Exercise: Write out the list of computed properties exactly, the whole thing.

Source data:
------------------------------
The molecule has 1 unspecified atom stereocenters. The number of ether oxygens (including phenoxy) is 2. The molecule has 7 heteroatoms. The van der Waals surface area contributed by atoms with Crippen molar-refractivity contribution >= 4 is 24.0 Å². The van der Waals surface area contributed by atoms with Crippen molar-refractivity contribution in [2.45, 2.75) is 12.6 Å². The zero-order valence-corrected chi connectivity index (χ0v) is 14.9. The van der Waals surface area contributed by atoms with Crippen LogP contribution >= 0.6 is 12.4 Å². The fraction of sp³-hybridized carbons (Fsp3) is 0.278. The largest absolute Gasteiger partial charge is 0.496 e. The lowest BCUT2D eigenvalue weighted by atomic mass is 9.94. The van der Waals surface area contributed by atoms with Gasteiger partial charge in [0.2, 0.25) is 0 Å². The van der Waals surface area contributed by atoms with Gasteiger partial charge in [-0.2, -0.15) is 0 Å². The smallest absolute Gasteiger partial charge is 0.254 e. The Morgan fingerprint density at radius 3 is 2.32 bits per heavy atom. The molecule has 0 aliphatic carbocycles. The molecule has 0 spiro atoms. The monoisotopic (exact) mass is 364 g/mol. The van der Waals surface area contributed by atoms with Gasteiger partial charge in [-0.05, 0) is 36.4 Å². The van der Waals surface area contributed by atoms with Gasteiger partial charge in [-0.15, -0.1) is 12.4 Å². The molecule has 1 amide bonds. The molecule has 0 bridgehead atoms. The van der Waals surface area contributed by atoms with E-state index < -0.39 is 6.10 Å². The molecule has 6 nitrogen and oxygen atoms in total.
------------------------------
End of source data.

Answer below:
The molecule has 1 unspecified atom stereocenters. The number of ether oxygens (including phenoxy) is 2. The molecule has 7 heteroatoms. The van der Waals surface area contributed by atoms with Crippen molar-refractivity contribution >= 4 is 24.0 Å². The van der Waals surface area contributed by atoms with Crippen molar-refractivity contribution in [2.45, 2.75) is 12.6 Å². The zero-order valence-corrected chi connectivity index (χ0v) is 14.9. The van der Waals surface area contributed by atoms with Crippen LogP contribution >= 0.6 is 12.4 Å². The fraction of sp³-hybridized carbons (Fsp3) is 0.278. The largest absolute Gasteiger partial charge is 0.496 e. The lowest BCUT2D eigenvalue weighted by atomic mass is 9.94. The van der Waals surface area contributed by atoms with Gasteiger partial charge in [0.2, 0.25) is 0 Å². The van der Waals surface area contributed by atoms with Gasteiger partial charge in [-0.2, -0.15) is 0 Å². The smallest absolute Gasteiger partial charge is 0.254 e. The Morgan fingerprint density at radius 3 is 2.32 bits per heavy atom. The molecule has 0 aliphatic carbocycles. The molecule has 0 spiro atoms. The monoisotopic (exact) mass is 364 g/mol. The van der Waals surface area contributed by atoms with Gasteiger partial charge in [-0.05, 0) is 36.4 Å². The van der Waals surface area contributed by atoms with Gasteiger partial charge in [-0.15, -0.1) is 12.4 Å². The molecule has 1 amide bonds. The molecule has 0 bridgehead atoms. The van der Waals surface area contributed by atoms with E-state index < -0.39 is 6.10 Å². The molecule has 6 nitrogen and oxygen atoms in total.